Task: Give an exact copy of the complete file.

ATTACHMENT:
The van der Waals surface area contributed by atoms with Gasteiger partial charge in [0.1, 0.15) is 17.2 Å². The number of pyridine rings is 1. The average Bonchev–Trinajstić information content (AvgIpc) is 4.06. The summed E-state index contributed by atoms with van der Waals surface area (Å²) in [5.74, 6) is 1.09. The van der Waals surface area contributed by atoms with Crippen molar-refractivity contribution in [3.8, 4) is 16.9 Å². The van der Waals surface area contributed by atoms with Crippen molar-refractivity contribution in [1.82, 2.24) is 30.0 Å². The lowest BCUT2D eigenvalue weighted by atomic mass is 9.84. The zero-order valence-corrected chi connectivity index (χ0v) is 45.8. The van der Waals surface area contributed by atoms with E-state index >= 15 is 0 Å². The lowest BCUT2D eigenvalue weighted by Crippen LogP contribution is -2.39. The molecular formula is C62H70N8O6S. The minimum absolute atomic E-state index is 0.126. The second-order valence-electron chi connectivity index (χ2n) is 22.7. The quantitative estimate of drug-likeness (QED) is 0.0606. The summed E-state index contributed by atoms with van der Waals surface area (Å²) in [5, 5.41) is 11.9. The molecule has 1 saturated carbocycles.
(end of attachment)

The van der Waals surface area contributed by atoms with Gasteiger partial charge in [0.1, 0.15) is 17.2 Å². The number of pyridine rings is 1. The average Bonchev–Trinajstić information content (AvgIpc) is 4.06. The summed E-state index contributed by atoms with van der Waals surface area (Å²) in [5.74, 6) is 1.09. The van der Waals surface area contributed by atoms with Crippen molar-refractivity contribution in [3.8, 4) is 16.9 Å². The van der Waals surface area contributed by atoms with Crippen molar-refractivity contribution in [1.82, 2.24) is 30.0 Å². The lowest BCUT2D eigenvalue weighted by atomic mass is 9.84. The zero-order valence-corrected chi connectivity index (χ0v) is 45.8. The van der Waals surface area contributed by atoms with E-state index >= 15 is 0 Å². The lowest BCUT2D eigenvalue weighted by Crippen LogP contribution is -2.39. The molecular formula is C62H70N8O6S. The minimum absolute atomic E-state index is 0.126. The second-order valence-electron chi connectivity index (χ2n) is 22.7. The quantitative estimate of drug-likeness (QED) is 0.0606. The summed E-state index contributed by atoms with van der Waals surface area (Å²) in [5, 5.41) is 11.9. The molecule has 1 saturated carbocycles.